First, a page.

John McEnroe, Billie Jean King, Rod Laver, Chris Evert and Jimmy Connors have all heard the cheers on center court, and they will again Monday night.
Those former champions will be on hand tonight to celebrate the 40th anniversary of Open tennis at the United States championships in what should be a special evening. Arlen Kantarian, the head of the USTA, boasted that it will be the “greatest collection of tennis players in one place,” and he could be right.
Monica Seles, Ivan Lendl, Tracy Austin, Martina Navratilova, Stan Smith, Boris Becker, Gabriela Sabatini, John Newcombe, Ilie Nastase, Guillermo Vilas and Mats Wilander will be on parade, as will former champions who are still active, including Roger Federer, Lindsay Davenport, Venus and Serena Williams, Maria Sharapova, Marat Safin and Andy Roddick.
Andre Agassi and Steffi Graf are not expected to be there, but Jeanne Moutoussamy-Ashe and her daughter Camera Ashe, will be on hand representing their late husband and father, Arthur Ashe, who won the first U.S. Open men’s title in 1968.
Virginia Wade, who was the first women’s champ, will also be there. Since major tournaments were opened to professional players in 1968, there have been 40 champions –39 are still alive.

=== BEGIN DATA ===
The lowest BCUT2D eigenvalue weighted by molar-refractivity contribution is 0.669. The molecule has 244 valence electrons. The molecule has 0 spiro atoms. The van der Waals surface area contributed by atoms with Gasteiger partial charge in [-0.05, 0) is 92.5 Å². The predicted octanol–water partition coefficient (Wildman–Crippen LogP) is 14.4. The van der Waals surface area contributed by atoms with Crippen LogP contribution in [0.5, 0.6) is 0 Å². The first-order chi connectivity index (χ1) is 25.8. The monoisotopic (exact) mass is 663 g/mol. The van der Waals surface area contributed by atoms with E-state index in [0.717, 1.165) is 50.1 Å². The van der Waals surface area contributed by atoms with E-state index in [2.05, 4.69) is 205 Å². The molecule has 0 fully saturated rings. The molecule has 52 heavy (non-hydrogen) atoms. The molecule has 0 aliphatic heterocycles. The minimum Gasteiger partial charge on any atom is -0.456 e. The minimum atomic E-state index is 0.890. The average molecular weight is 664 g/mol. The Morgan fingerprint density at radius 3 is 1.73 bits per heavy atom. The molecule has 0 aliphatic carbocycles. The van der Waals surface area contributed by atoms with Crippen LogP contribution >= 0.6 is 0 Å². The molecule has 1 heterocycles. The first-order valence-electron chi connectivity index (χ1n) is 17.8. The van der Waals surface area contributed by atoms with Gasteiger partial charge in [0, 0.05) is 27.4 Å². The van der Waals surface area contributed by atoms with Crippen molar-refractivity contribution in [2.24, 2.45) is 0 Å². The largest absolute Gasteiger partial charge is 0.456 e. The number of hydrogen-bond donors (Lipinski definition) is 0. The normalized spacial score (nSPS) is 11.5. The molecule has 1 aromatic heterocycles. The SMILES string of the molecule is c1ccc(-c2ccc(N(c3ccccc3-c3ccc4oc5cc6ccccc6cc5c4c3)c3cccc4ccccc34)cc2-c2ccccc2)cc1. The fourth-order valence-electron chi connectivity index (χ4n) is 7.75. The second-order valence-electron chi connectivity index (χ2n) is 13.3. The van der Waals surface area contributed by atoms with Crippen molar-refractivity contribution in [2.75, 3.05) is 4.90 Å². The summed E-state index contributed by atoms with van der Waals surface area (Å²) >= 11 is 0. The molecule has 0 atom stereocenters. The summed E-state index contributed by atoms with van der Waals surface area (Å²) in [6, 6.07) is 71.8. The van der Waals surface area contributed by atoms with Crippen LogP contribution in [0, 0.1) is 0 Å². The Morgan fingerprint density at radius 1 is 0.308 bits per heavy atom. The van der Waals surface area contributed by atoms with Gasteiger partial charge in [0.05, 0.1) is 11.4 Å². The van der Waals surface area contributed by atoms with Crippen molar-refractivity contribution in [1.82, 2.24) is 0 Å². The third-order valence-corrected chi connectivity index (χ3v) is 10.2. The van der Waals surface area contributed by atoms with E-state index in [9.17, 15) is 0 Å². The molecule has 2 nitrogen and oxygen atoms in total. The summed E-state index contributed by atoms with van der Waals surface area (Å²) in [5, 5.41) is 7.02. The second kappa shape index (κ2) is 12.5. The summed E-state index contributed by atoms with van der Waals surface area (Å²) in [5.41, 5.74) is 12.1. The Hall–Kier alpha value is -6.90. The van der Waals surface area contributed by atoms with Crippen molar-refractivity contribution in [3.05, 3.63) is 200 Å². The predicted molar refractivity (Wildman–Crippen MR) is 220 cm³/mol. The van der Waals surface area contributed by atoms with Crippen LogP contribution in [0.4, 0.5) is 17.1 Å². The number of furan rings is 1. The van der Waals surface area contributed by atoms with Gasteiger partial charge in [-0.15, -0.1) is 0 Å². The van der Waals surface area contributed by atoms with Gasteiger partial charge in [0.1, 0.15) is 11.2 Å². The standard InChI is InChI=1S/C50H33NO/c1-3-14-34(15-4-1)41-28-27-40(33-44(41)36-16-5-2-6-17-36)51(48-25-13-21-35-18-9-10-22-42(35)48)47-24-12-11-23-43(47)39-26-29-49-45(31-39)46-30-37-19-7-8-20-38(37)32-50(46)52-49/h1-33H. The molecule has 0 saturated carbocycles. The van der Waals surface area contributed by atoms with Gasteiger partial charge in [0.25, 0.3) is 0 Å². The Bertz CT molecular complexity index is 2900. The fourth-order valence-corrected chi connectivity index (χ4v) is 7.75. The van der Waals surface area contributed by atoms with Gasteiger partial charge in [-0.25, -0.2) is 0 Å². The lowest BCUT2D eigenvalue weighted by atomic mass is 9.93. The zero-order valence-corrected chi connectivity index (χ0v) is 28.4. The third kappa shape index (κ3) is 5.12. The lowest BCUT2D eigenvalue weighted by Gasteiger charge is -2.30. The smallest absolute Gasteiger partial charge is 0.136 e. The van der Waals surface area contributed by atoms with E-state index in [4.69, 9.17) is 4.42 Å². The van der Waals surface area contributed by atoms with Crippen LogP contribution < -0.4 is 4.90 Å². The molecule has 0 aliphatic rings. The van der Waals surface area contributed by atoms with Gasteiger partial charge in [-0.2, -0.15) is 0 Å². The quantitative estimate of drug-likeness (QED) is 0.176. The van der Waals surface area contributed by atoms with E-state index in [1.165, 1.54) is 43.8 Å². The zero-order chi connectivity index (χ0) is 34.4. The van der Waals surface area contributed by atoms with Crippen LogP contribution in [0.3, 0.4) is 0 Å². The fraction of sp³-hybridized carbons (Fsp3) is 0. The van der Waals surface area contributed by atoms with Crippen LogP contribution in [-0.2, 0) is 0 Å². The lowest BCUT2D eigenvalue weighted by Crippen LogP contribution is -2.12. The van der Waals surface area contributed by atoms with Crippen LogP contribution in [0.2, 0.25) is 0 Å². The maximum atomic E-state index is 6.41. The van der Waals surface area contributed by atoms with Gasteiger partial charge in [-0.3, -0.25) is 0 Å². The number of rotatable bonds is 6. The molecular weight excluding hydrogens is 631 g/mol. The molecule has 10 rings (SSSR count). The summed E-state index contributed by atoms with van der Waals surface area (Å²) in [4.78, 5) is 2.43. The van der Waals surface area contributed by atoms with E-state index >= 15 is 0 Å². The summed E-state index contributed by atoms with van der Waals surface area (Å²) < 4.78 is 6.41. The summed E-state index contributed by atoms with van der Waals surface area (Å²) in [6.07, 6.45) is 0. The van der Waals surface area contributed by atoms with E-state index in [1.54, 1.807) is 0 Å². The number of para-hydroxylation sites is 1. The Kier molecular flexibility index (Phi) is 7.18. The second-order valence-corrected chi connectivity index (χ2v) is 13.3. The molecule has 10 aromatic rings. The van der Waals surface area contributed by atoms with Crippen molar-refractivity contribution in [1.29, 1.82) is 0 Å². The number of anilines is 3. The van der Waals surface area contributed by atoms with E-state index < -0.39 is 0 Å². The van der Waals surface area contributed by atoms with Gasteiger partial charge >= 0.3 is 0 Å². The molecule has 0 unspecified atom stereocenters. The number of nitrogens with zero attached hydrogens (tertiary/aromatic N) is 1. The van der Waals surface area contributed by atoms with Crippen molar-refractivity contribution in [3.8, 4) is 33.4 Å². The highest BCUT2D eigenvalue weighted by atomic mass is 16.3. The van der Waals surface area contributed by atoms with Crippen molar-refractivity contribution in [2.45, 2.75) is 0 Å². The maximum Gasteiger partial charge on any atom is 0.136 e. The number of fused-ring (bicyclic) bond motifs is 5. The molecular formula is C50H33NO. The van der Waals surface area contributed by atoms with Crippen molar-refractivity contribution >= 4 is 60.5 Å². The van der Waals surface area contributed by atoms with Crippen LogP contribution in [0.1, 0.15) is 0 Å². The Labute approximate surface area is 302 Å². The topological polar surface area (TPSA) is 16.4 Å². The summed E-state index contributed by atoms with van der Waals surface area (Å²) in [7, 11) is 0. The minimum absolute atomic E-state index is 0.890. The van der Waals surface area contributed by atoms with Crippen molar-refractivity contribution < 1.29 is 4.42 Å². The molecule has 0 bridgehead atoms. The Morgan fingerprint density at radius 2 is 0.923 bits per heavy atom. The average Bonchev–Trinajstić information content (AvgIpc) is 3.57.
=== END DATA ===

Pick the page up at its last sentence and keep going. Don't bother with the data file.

The evening will also include music by Earth Wind and Fire and the Jersey Boys. When it is all over, Coco Vandeweghe, the niece of Nets GM Kiki Vandeweghe, will play No. 2 Jelena Jankovic, and James Blake will follow against Donald Young. Originally the plan was to have two former champions play, but then it was decided to have them participate in the celebration instead.
Despite the fact he’s the best player in the world — and a growing matinee idol at that — No. 1 Rafael Nadal is not playing his first match at night. His match against Bjorn Phau is in Arthur Ashe Stadium in the afternoon, after Davenport’s match against Aleksandra Wozniak of Canada.
The USTA says that over the next two weeks it will use 72,000 balls, will have over 700,000 paying customers and 90 million viewers worldwide.